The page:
8. Gamers shall have the right to not be treated as potential criminals by developers or publishers.


Now, THAT's what i call innovative customer support.


7a... Piece-of-mind; steady & fullproof operation of bought software is much more than things such as archives, backups and original CDs - it means that the distributor is protecting someone's investment by allowing the product to be *continually* available & in *solid* condition under whatever tragic circumstances enforced to a PC into total chaos even if by accidental events (Virus, flawed OS, etc).

8a... Thieves should be punished by Justice, that's a social responsability. Honesty is something precious and exactly where_how most people claim to own any software - legally. The distinction stands in the wording of **potential** which, in fact, is a form of trust. A reasonable and intelligent way of thinking. If this world is to become fair to all - something certainly HAS to be done in that direction.


I'm quite impressed by the formula; A Bill of Rights for gamers might feel like a joke (to some) but when you seriously try to foresee some of the consequences of such principle(s) - you can only conclude that products quality is mostly above & beyond any profit. I truly respect that in others.


I could issue some analogy to better illustrate; MS "Genuine Advantage" gimmicks!

Kudos for having the guts, Stardock!

on Aug 29, 2008

I wouldn't say Stardock is doing this because they're nice folks, but because they believe that this is the way to maximize long-term profitability.  It works, at least in my case.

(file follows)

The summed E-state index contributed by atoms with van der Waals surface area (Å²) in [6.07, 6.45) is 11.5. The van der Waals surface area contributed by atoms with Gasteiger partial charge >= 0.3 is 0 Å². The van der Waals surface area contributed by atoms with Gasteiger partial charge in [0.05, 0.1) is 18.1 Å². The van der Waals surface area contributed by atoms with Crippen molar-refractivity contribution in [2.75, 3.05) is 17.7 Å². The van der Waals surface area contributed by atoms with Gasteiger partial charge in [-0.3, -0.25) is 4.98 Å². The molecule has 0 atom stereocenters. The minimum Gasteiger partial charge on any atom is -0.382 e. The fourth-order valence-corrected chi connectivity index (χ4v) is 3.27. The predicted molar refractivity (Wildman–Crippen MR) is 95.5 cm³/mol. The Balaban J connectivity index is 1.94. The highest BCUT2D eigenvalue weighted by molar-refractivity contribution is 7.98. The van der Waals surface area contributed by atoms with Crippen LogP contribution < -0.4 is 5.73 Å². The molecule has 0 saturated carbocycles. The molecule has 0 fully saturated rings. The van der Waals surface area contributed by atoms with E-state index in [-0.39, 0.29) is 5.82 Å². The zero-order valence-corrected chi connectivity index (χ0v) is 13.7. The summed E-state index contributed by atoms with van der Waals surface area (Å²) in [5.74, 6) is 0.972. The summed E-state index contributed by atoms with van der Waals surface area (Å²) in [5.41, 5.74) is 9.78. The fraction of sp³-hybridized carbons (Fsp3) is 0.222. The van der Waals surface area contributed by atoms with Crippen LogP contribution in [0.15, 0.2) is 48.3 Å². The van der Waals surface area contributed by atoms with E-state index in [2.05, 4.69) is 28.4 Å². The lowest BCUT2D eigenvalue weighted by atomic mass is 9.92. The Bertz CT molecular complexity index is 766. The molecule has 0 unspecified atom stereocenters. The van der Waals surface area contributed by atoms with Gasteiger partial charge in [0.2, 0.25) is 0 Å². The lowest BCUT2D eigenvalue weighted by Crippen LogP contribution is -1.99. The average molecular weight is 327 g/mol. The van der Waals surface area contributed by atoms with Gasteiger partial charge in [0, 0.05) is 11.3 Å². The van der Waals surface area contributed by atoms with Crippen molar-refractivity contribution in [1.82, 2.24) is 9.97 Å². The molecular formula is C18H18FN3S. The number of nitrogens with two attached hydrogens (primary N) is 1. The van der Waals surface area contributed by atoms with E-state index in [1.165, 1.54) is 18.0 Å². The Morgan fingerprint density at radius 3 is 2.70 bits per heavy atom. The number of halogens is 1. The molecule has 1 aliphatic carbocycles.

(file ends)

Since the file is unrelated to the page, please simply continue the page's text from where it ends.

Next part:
As for GC2, I'd say that was released complete, but buggy- with the bugs eventually fixed.  I don't think it's possible to get a game 100% right now on the first try.  95% isn't impossible though, and GC2 met that standard.  That said, not having MP made discovery of bugs and glitches a lot slower, I expect not-MoM to appear buggier then GCII did, even if the coding is better.

on Aug 30, 2008

This is pretty ironic to me because a Stardock game was the only game I haven't been able to play right "out of the box" so to speak due entirely to DRM, and ignorance about Stardock's DRM policies on my part. I bought Gal Civ 2 the gold edition a while back, and while I was on an extended trip I noticed that the expansion pack Twilight of the Arnor just came out, great! And it is a digital download, awesome, I can kill a long weekend with it! Right? Wrong. Turns out I couldn't install it because I'd never registered my original games with Stardock Central, although I tried, it was a confusing process that I never quite got through. And I didn't have the original numbers with me to register them right then since I was away from home. Even though I already had the full game and the first expansion installed on my computer, I couldn't install the expansion because I hadn't completed an optional step in the installation process. Basically, I was a legitimate customer stuck with a worthless pile of bits because Stardock was trying to prevent piracy, and I had no recourse that would allow me to play the game that I bought. Very not good.